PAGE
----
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Effectiveness of Mechanical Methods for Preventing Venous Thromboembolism in Nonorthopedic Surgical Patients: A Systematic Review and Meta-analysis FREE TO VIEW

Hidenobu Shigemitsu, MD; Marcus Ottochian, MD; Peter Mestaz, MS; Michael Gould, MD
Chest. 2011;140(4_MeetingAbstracts):965A. doi:10.1378/chest.1119866
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Published online


PURPOSE: To examine the effectiveness of mechanical methods for preventing venous thromboembolism (VTE) in non-orthopedic surgical patients.

METHODS: We searched electronic databases and scanned reference lists of retrieved articles to identify randomized, controlled trials that examined mechanical prophylaxis in non-orthopedic surgical patients. Reviewers evaluated studies for inclusion, rated methodological quality and abstracted relevant data. We used random effects models to measure heterogeneity (I2) and pool odds ratios (OR) across studies for outcomes including surveillance-detected deep venous thrombosis detected by surveillance (SD-DVT), symptomatic DVT and pulmonary embolism (PE).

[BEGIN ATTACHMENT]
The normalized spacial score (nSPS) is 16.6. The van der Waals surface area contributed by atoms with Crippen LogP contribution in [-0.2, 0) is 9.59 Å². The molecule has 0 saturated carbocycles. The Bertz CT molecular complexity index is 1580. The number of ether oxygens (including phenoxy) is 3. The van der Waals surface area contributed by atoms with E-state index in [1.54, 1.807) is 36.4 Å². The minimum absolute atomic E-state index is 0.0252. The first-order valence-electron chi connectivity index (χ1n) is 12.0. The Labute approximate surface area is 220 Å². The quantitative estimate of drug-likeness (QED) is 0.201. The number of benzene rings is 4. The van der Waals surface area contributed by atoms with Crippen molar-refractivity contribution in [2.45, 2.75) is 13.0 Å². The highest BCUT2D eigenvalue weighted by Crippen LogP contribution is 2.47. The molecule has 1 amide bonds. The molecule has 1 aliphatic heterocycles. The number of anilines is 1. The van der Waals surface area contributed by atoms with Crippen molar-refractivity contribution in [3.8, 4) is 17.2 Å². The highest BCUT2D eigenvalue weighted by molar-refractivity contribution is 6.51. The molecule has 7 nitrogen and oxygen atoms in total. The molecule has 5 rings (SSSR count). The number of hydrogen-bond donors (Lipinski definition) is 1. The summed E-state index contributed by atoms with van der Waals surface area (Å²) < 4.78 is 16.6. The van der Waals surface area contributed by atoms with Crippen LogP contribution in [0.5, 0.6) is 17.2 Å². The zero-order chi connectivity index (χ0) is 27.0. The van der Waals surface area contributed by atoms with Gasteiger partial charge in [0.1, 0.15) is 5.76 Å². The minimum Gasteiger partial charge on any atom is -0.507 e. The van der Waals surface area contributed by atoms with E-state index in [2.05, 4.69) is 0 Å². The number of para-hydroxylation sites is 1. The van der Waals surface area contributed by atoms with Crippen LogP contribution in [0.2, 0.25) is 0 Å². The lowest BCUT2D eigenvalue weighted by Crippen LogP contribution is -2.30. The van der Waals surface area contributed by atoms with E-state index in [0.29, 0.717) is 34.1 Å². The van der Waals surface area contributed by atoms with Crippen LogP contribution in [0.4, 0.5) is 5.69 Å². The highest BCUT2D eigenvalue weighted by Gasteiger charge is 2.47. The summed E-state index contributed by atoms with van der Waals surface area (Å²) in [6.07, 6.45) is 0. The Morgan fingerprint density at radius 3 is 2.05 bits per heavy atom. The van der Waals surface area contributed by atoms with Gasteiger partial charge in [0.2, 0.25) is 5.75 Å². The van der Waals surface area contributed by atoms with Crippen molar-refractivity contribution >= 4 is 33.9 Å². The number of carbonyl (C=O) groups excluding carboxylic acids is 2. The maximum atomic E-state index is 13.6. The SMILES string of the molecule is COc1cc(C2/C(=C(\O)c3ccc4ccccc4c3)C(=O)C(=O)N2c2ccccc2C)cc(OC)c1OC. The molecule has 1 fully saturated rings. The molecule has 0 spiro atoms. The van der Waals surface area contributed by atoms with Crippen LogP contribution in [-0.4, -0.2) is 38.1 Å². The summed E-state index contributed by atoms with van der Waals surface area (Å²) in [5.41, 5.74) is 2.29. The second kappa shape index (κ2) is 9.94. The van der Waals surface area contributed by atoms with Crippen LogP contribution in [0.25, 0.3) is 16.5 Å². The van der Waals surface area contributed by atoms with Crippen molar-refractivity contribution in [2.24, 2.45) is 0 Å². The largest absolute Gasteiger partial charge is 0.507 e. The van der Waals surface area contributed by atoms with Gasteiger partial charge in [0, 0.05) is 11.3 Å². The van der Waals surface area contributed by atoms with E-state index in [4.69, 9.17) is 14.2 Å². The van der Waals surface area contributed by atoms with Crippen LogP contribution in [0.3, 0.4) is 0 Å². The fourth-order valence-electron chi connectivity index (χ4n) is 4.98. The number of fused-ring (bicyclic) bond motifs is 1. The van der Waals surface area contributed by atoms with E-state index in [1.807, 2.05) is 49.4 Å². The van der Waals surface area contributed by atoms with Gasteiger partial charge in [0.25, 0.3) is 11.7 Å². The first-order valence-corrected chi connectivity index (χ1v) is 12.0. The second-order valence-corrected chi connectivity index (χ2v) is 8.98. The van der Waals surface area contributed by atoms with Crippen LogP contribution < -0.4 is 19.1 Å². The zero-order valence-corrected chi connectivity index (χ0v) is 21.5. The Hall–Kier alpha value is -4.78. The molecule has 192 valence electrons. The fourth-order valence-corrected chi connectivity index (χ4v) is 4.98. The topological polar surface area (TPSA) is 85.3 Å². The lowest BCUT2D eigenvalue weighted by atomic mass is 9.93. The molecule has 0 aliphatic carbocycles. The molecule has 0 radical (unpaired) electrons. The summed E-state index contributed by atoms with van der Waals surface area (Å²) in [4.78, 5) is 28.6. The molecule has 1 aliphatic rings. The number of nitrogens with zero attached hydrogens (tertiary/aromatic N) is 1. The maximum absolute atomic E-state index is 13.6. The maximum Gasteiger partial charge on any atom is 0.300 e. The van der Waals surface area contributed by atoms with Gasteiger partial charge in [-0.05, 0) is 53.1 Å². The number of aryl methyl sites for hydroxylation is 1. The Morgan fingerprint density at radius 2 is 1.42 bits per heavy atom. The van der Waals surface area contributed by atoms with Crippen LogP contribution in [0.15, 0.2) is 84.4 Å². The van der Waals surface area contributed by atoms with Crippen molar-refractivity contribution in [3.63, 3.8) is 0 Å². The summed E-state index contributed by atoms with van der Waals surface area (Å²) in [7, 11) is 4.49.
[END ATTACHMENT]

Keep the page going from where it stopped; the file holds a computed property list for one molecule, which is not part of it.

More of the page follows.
RESULTS: Of 485 potentially eligible studies, 50 met criteria for inclusion, including 8 studies that compared elastic stockings (ES) with no prophylaxis, 18 studies that compared intermittent pneumatic compression (IPC) with no prophylaxis, one that compared ES plus IPC with no prophylaxis, 9 that compared mechanical methods, 16 that compared mechanical with pharmacological prophylaxis and 7 that examined mechanical methods on a background of pharmacological prophylaxis. Compared with no prophylaxis, ES reduced SD-DVT by 67% (OR 0.33, 95% CI 0.24 to 0.46, I2=0%) and IPC reduced SD-DVT by 68% (OR 0.32, 95% CI 0.24 to 0.42, I2=53%). Compared with single modality mechanical prophylaxis, ES plus IPC reduced SD-DVT by 36% (OR 0.64, 95% CI 0.42 to 0.98, I2=55%). Differences between mechanical and pharmacological prophylaxis were neither confirmed nor excluded for SD-DVT (OR 0.98, 95% CI 0.79 to 1.21, I2=55%). Compared with pharmacological prophylaxis alone, combined mechanical and pharmacological prophylaxis reduced SD-DVT by 45% (OR 0.55, 95% CI 0.38 to 0.79, I2=37%). For all comparisons, differences between groups in the risk of symptomatic DVT or PE were neither confirmed nor excluded.

CONCLUSIONS: In non-orthopedic surgical patients, mechanical methods for thromboprophylaxis appear to reduce SD-DVT when used alone or in combination with pharmacological prophylaxis, but it is unclear whether they reduce symptomatic DVT or PE. It is not clear whether mechanical methods are as effective as pharmacological prophylaxis.

CLINICAL IMPLICATIONS: Future randomized, controlled trials should compare mechanical and pharmacological methods for VTE prevention in non-orthopedic surgical patients, and should be adequately powered to detect differences in symptomatic VTE events.

DISCLOSURE: The following authors have nothing to disclose: Hidenobu Shigemitsu, Marcus Ottochian, Peter Mestaz, Michael Gould

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